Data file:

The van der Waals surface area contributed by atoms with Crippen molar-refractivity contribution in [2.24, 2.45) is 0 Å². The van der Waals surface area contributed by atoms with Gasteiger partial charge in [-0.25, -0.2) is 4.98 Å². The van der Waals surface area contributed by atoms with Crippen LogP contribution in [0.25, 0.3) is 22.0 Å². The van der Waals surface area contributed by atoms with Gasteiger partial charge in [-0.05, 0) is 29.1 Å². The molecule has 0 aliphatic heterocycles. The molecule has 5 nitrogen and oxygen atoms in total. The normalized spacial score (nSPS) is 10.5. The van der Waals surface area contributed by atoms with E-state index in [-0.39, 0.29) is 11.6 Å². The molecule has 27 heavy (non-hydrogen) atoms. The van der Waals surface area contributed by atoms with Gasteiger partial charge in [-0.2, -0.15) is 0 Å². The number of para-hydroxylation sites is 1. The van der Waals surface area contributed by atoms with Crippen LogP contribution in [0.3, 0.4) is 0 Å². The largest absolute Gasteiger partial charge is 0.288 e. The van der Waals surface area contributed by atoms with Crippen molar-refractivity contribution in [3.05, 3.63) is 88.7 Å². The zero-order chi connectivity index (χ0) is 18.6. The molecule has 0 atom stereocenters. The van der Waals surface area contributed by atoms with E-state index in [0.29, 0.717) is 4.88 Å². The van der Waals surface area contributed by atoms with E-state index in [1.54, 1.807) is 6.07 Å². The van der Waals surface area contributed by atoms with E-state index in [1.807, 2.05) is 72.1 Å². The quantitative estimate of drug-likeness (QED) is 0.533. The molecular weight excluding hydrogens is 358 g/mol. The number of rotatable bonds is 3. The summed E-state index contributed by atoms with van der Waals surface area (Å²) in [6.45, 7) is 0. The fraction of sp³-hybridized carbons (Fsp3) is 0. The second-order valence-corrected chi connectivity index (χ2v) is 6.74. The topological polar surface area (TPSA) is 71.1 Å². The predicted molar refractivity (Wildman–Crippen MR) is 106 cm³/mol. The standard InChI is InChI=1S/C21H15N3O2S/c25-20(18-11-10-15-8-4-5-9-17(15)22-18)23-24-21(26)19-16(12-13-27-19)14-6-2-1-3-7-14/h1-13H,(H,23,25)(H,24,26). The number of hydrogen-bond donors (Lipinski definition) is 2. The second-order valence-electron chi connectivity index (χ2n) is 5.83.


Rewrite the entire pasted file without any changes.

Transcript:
The van der Waals surface area contributed by atoms with Crippen molar-refractivity contribution in [2.24, 2.45) is 0 Å². The van der Waals surface area contributed by atoms with Gasteiger partial charge in [-0.25, -0.2) is 4.98 Å². The van der Waals surface area contributed by atoms with Crippen LogP contribution in [0.25, 0.3) is 22.0 Å². The van der Waals surface area contributed by atoms with Gasteiger partial charge in [-0.05, 0) is 29.1 Å². The molecule has 0 aliphatic heterocycles. The molecule has 5 nitrogen and oxygen atoms in total. The normalized spacial score (nSPS) is 10.5. The van der Waals surface area contributed by atoms with E-state index in [-0.39, 0.29) is 11.6 Å². The molecule has 27 heavy (non-hydrogen) atoms. The van der Waals surface area contributed by atoms with Gasteiger partial charge in [-0.2, -0.15) is 0 Å². The number of para-hydroxylation sites is 1. The van der Waals surface area contributed by atoms with Crippen LogP contribution in [0.3, 0.4) is 0 Å². The largest absolute Gasteiger partial charge is 0.288 e. The van der Waals surface area contributed by atoms with Crippen molar-refractivity contribution in [3.05, 3.63) is 88.7 Å². The zero-order chi connectivity index (χ0) is 18.6. The molecule has 0 atom stereocenters. The van der Waals surface area contributed by atoms with E-state index in [0.29, 0.717) is 4.88 Å². The van der Waals surface area contributed by atoms with E-state index in [1.54, 1.807) is 6.07 Å². The van der Waals surface area contributed by atoms with E-state index in [1.807, 2.05) is 72.1 Å². The quantitative estimate of drug-likeness (QED) is 0.533. The molecular weight excluding hydrogens is 358 g/mol. The number of rotatable bonds is 3. The summed E-state index contributed by atoms with van der Waals surface area (Å²) in [6.45, 7) is 0. The fraction of sp³-hybridized carbons (Fsp3) is 0. The second-order valence-corrected chi connectivity index (χ2v) is 6.74. The topological polar surface area (TPSA) is 71.1 Å². The predicted molar refractivity (Wildman–Crippen MR) is 106 cm³/mol. The standard InChI is InChI=1S/C21H15N3O2S/c25-20(18-11-10-15-8-4-5-9-17(15)22-18)23-24-21(26)19-16(12-13-27-19)14-6-2-1-3-7-14/h1-13H,(H,23,25)(H,24,26). The number of hydrogen-bond donors (Lipinski definition) is 2. The second-order valence-electron chi connectivity index (χ2n) is 5.83.